This screenshot from a YouTube video shows the so-called "Local Clown," who has similarities to the Northampton Clown, though despite rumors to the contrary the Local Clown says he is not also the Northampton Clown.
Credit: YouTube Screengrab
A mysterious and sinister clown has been sighted prowling the streets of Northampton, U.K., causing both curiosity and concern. Nocturnal sightings of the face-painted fiend — widely dubbed The Northampton Clown — began earlier this month. The clown has not harassed, attacked, nor threatened anyone; he — or possibly she or It — merely wanders the streets creeping people out (and sometimes poses for photos).
A Facebook page was set up last week (on Friday the 13th, appropriately enough) called "Spot Northampton's Clown," featuring photos of the clown at different locations throughout the city. Someone claiming to be the clown has posted photos, updates and notes saying he's harmless and just having a bit of fun.
If it all seems like a viral prank, publicity stunt or theatrical melodrama, it may be. In fact, a second man, dressed in his own blue muscle-padded superhero costume and glasses, calling himself "Boris the Clown Catcher," has appeared on the Northampton streets on a mission to capture the creepy clown. Some have suggested that Boris is himself the Northampton Clown, adopting the role of both hero and villain in a social media prank. [Really? The 6 Most Outrageous Hoaxes]
Boston's mystery clown panic
Strange as this case is, it's not the first time that concern over clowns has gripped a city. In May 1981, police in Brookline, Mass., issued an all-points bulletin (APB) asking officers to watch for a vehicle containing potential child abductors. The vehicle, an older model van with a broken headlight and no hubcaps, was reportedly occupied by several clowns in full costume. Several children reported that clowns had tried to lure them into the van with promises of candy.
It was only one of several mysterious sightings of the phantom clowns; the next day, Boston police again searched the city in vain for another van driven by a creepy clown reported to be stalking a public park; once again police searches came up empty. As reports spread to surrounding areas and parents grew nervous, an official from the Boston Public Schools issued a memo to principals in his school district: "It has been brought to the attention of the police department and the district office that adults dressed as clowns have been bothering children to and from school. Please advise all students that they must stay away from strangers, especially those dressed as clowns."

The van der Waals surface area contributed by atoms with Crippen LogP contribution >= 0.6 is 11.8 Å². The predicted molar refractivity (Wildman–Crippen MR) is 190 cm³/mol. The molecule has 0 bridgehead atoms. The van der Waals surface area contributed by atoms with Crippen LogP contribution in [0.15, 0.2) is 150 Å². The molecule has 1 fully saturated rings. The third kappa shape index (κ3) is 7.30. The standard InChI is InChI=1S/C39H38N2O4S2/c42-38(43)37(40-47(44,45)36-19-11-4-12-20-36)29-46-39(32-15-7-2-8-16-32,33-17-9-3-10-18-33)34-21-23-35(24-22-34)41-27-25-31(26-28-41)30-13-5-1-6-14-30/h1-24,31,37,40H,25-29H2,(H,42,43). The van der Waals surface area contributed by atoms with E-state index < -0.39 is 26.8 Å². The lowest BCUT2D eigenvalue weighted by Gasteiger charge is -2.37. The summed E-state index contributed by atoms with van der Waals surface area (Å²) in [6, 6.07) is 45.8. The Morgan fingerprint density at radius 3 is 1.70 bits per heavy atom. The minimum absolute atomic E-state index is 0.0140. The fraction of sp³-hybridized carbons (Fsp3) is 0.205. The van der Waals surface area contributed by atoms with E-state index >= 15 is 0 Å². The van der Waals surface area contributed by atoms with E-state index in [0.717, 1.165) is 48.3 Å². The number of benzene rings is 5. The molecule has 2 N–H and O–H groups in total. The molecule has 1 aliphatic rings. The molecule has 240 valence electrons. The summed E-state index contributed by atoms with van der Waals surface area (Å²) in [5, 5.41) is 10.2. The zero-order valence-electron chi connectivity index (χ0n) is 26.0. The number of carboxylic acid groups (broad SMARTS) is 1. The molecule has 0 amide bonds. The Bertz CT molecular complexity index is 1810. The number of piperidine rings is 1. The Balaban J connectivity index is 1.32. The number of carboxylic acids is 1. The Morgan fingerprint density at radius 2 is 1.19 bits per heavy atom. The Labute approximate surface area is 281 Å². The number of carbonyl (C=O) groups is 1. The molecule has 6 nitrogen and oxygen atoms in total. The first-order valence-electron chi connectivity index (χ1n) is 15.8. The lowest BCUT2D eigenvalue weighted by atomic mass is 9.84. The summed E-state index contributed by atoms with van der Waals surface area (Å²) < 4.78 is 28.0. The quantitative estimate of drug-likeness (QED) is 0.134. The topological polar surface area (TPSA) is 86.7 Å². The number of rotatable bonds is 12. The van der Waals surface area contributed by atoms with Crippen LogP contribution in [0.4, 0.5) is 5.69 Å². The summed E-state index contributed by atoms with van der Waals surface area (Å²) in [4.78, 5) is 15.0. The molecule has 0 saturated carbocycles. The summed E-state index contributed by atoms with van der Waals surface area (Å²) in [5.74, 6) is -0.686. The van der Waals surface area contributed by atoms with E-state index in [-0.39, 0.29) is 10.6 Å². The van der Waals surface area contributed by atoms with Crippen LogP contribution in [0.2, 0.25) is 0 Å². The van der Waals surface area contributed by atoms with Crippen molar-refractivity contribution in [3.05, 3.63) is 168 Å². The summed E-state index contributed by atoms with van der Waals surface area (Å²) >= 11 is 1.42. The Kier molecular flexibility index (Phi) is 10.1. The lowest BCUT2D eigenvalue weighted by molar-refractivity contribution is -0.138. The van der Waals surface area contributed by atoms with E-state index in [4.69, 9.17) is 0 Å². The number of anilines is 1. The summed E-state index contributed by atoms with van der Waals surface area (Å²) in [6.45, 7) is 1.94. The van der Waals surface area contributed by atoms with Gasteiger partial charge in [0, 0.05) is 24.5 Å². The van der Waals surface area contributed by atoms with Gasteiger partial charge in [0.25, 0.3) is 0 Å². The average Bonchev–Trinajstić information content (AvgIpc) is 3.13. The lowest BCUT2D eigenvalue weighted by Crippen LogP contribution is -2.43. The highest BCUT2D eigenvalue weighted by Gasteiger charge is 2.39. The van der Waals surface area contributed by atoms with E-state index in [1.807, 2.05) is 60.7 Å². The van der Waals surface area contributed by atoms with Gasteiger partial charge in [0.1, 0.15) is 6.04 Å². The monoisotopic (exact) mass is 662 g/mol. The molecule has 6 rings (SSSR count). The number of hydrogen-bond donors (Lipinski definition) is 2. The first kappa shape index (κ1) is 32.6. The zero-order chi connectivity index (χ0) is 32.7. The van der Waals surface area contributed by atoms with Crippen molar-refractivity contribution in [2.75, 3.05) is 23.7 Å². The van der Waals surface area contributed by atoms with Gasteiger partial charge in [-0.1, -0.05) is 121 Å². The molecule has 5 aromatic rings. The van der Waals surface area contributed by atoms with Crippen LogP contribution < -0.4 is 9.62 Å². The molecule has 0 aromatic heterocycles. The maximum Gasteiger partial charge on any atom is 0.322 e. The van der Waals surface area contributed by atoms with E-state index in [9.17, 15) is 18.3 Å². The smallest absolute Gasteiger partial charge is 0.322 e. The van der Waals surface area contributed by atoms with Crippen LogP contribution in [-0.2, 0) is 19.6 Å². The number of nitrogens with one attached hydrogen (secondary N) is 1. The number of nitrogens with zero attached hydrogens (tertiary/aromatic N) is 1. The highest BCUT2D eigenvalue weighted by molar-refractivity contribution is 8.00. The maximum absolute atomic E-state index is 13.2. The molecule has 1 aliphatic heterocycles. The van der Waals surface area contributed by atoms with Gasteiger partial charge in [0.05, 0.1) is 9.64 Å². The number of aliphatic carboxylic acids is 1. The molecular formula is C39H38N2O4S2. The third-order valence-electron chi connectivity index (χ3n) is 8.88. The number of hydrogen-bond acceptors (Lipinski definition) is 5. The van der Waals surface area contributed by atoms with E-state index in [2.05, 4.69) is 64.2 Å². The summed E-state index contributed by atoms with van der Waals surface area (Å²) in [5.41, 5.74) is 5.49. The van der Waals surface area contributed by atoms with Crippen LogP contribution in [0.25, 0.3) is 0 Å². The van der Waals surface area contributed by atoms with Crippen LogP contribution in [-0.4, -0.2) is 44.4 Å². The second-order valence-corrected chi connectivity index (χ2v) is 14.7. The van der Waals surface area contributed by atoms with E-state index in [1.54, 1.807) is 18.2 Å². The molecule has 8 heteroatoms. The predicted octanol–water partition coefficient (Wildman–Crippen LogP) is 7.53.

Parents were fearful, children were warned and police were vigilant, but despite searches and police checkpoints, these mysterious clowns were never found. Whether these creepy clowns were real, or the product of mass hysteria, pranks, eyewitness mistakes, the power of suggestion and the media, or some mix of these, no evidence was ever found of their existence.
The Northampton Clown, on the other hand, seems real enough. Though the clown has undoubtedly made some people genuinely uneasy, it seems that most are discussing this phenomenon with their tongues firmly planted in their cheeks.
The fact that the clown poses for photographers suggests an element of hoaxing or mischief; after all, if anyone thought the clown was a serious threat they could follow him or call the police. It's also important to note that England has, by some estimates, nearly 2 million surveillance cameras in operation. Public streets are routinely monitored and recorded, and it would be a simple matter for police to review footage to locate a doorway or vehicle where the clown emerged. That is, of course, assuming that they believed there is any threat; walking around dressed as a clown at night is not illegal.
Fear of clowns — called coulrophobia — is fairly common, especially in young children. The reasons people find clowns scary vary from person to person; sometimes, the fear stems from a childhood trauma with a specific clown, other times, it's just a general unease with all clowns. [What Really Scares People: Top 10 Phobias]
But there are a few reasons why clowns are often considered creepy and disturbing. Clowns exaggerate for effect, distorting reality and proportion. They drive impossibly tiny cars and carry outsized gear, such as tricycles the size of elephants and hammers the size of logs. Nearly everything about a clown, including his or her speech, actions and clothes, are either too big or too small, and nothing about them is normal.
Clowns are at once both instantly recognizable and yet totally anonymous. We don't know who is behind that makeup and red rubber nose: a kindly grandfather or a serial killer? And, of course, clowns are also unnatural in another way: No normal person could willingly put up with hordes of children screaming and jumping all over them for that long.
While the Northampton Clown seems to be having harmless fun (for example, today, Sept. 17, promising on Facebook a big surprise for later this week), the real danger is probably the threat of copycats hijacking the phenomenon and getting in on the act; already there are a few reports of (apparently independent) clowns pretending to be the Northampton Clown.
Or are they? The mystery continues.
Benjamin Radford is deputy editor of "Skeptical Inquirer" science magazine and author of six books including "The Martians Have Landed! A History of Media-Driven Panics and Hoaxes." His website is www.BenjaminRadford.com.